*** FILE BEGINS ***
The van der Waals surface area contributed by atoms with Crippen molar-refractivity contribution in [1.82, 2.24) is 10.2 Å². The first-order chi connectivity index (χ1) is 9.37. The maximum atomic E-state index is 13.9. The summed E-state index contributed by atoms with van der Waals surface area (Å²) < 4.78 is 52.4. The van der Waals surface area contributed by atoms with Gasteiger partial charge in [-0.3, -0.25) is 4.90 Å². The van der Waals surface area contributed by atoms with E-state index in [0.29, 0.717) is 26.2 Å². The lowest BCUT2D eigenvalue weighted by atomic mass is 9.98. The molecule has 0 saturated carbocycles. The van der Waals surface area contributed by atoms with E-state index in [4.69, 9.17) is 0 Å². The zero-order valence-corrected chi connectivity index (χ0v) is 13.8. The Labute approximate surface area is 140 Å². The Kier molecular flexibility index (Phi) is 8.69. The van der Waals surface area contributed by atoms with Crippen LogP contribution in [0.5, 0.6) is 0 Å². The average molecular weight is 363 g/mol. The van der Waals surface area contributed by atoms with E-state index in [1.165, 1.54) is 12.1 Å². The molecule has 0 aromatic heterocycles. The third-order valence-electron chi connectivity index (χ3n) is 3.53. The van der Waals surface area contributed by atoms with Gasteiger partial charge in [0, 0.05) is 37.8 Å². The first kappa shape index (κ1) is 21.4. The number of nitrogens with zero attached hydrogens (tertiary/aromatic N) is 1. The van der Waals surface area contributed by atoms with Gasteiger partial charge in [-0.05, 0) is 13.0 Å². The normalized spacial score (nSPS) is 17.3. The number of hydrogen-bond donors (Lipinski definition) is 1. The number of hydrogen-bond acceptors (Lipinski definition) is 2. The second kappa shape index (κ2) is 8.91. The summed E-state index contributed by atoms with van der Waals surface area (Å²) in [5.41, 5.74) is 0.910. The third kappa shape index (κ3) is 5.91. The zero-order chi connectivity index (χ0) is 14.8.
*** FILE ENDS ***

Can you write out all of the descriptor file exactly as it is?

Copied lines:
The van der Waals surface area contributed by atoms with Crippen molar-refractivity contribution in [1.82, 2.24) is 10.2 Å². The first-order chi connectivity index (χ1) is 9.37. The maximum atomic E-state index is 13.9. The summed E-state index contributed by atoms with van der Waals surface area (Å²) < 4.78 is 52.4. The van der Waals surface area contributed by atoms with Gasteiger partial charge in [-0.3, -0.25) is 4.90 Å². The van der Waals surface area contributed by atoms with E-state index in [0.29, 0.717) is 26.2 Å². The lowest BCUT2D eigenvalue weighted by atomic mass is 9.98. The molecule has 0 saturated carbocycles. The van der Waals surface area contributed by atoms with E-state index in [4.69, 9.17) is 0 Å². The zero-order valence-corrected chi connectivity index (χ0v) is 13.8. The Labute approximate surface area is 140 Å². The Kier molecular flexibility index (Phi) is 8.69. The van der Waals surface area contributed by atoms with Crippen LogP contribution in [0.5, 0.6) is 0 Å². The average molecular weight is 363 g/mol. The van der Waals surface area contributed by atoms with E-state index in [1.165, 1.54) is 12.1 Å². The molecule has 0 aromatic heterocycles. The third-order valence-electron chi connectivity index (χ3n) is 3.53. The van der Waals surface area contributed by atoms with Gasteiger partial charge in [0, 0.05) is 37.8 Å². The first kappa shape index (κ1) is 21.4. The number of nitrogens with zero attached hydrogens (tertiary/aromatic N) is 1. The van der Waals surface area contributed by atoms with Gasteiger partial charge in [-0.05, 0) is 13.0 Å². The normalized spacial score (nSPS) is 17.3. The number of hydrogen-bond donors (Lipinski definition) is 1. The number of hydrogen-bond acceptors (Lipinski definition) is 2. The second kappa shape index (κ2) is 8.91. The summed E-state index contributed by atoms with van der Waals surface area (Å²) in [5.41, 5.74) is 0.910. The third kappa shape index (κ3) is 5.91. The zero-order chi connectivity index (χ0) is 14.8.